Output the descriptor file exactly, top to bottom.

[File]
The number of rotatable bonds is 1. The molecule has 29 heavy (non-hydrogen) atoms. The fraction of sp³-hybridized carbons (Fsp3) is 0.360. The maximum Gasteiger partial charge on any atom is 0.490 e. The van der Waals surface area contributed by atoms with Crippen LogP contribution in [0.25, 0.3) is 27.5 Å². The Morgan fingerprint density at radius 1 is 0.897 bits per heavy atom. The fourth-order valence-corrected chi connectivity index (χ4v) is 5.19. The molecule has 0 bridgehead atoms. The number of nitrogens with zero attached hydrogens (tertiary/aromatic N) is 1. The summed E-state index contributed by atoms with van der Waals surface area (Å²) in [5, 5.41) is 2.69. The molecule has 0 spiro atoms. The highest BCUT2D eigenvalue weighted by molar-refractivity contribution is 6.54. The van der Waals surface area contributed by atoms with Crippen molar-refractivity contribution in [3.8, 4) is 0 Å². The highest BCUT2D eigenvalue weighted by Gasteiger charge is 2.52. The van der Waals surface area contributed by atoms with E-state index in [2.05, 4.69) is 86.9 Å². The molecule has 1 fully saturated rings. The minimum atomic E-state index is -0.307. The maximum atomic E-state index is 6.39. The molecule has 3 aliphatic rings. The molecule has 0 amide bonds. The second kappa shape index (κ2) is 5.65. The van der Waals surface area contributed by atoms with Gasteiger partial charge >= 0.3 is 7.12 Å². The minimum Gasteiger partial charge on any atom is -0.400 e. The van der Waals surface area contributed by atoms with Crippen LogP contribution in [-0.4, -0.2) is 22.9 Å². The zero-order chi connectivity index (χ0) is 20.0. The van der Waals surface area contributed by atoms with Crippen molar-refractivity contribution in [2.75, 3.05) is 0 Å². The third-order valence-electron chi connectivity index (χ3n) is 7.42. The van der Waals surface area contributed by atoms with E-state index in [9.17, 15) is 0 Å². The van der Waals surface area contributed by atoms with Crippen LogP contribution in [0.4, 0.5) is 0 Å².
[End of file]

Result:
The number of rotatable bonds is 1. The molecule has 29 heavy (non-hydrogen) atoms. The fraction of sp³-hybridized carbons (Fsp3) is 0.360. The maximum Gasteiger partial charge on any atom is 0.490 e. The van der Waals surface area contributed by atoms with Crippen LogP contribution in [0.25, 0.3) is 27.5 Å². The Morgan fingerprint density at radius 1 is 0.897 bits per heavy atom. The fourth-order valence-corrected chi connectivity index (χ4v) is 5.19. The molecule has 0 bridgehead atoms. The number of nitrogens with zero attached hydrogens (tertiary/aromatic N) is 1. The summed E-state index contributed by atoms with van der Waals surface area (Å²) in [5, 5.41) is 2.69. The molecule has 0 spiro atoms. The highest BCUT2D eigenvalue weighted by molar-refractivity contribution is 6.54. The van der Waals surface area contributed by atoms with Crippen molar-refractivity contribution in [3.8, 4) is 0 Å². The highest BCUT2D eigenvalue weighted by Gasteiger charge is 2.52. The van der Waals surface area contributed by atoms with E-state index in [2.05, 4.69) is 86.9 Å². The molecule has 1 fully saturated rings. The minimum atomic E-state index is -0.307. The maximum atomic E-state index is 6.39. The molecule has 3 aliphatic rings. The molecule has 0 amide bonds. The second kappa shape index (κ2) is 5.65. The van der Waals surface area contributed by atoms with Gasteiger partial charge >= 0.3 is 7.12 Å². The minimum Gasteiger partial charge on any atom is -0.400 e. The van der Waals surface area contributed by atoms with Crippen LogP contribution in [-0.4, -0.2) is 22.9 Å². The zero-order chi connectivity index (χ0) is 20.0. The van der Waals surface area contributed by atoms with Crippen molar-refractivity contribution in [2.75, 3.05) is 0 Å². The third-order valence-electron chi connectivity index (χ3n) is 7.42. The van der Waals surface area contributed by atoms with E-state index in [9.17, 15) is 0 Å². The van der Waals surface area contributed by atoms with Crippen LogP contribution in [0.4, 0.5) is 0 Å².